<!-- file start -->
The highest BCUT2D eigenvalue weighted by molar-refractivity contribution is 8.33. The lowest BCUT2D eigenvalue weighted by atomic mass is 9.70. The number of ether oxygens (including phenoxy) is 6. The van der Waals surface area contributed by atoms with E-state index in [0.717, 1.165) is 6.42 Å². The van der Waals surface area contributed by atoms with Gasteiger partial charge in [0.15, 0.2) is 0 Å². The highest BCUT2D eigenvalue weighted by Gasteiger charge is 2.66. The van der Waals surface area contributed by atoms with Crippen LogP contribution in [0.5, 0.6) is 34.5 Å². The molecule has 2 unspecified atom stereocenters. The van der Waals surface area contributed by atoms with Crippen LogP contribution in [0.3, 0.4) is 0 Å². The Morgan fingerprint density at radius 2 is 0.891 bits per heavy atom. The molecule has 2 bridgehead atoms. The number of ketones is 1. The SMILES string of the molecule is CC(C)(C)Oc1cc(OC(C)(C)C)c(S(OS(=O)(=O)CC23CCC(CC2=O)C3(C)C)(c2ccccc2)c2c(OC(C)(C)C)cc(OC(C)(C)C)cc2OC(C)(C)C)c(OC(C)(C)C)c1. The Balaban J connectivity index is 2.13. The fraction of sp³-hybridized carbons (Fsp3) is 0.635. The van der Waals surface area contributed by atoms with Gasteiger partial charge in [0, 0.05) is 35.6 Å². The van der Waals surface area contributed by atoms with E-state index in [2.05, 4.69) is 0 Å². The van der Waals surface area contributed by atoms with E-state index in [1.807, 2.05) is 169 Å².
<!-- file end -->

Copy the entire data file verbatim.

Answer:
The highest BCUT2D eigenvalue weighted by molar-refractivity contribution is 8.33. The lowest BCUT2D eigenvalue weighted by atomic mass is 9.70. The number of ether oxygens (including phenoxy) is 6. The van der Waals surface area contributed by atoms with E-state index in [0.717, 1.165) is 6.42 Å². The van der Waals surface area contributed by atoms with Gasteiger partial charge in [0.15, 0.2) is 0 Å². The highest BCUT2D eigenvalue weighted by Gasteiger charge is 2.66. The van der Waals surface area contributed by atoms with Crippen LogP contribution in [0.5, 0.6) is 34.5 Å². The molecule has 2 unspecified atom stereocenters. The van der Waals surface area contributed by atoms with Crippen LogP contribution in [0.3, 0.4) is 0 Å². The Morgan fingerprint density at radius 2 is 0.891 bits per heavy atom. The molecule has 2 bridgehead atoms. The number of ketones is 1. The SMILES string of the molecule is CC(C)(C)Oc1cc(OC(C)(C)C)c(S(OS(=O)(=O)CC23CCC(CC2=O)C3(C)C)(c2ccccc2)c2c(OC(C)(C)C)cc(OC(C)(C)C)cc2OC(C)(C)C)c(OC(C)(C)C)c1. The Balaban J connectivity index is 2.13. The fraction of sp³-hybridized carbons (Fsp3) is 0.635. The van der Waals surface area contributed by atoms with Gasteiger partial charge in [0, 0.05) is 35.6 Å². The van der Waals surface area contributed by atoms with E-state index in [2.05, 4.69) is 0 Å². The van der Waals surface area contributed by atoms with E-state index in [1.807, 2.05) is 169 Å².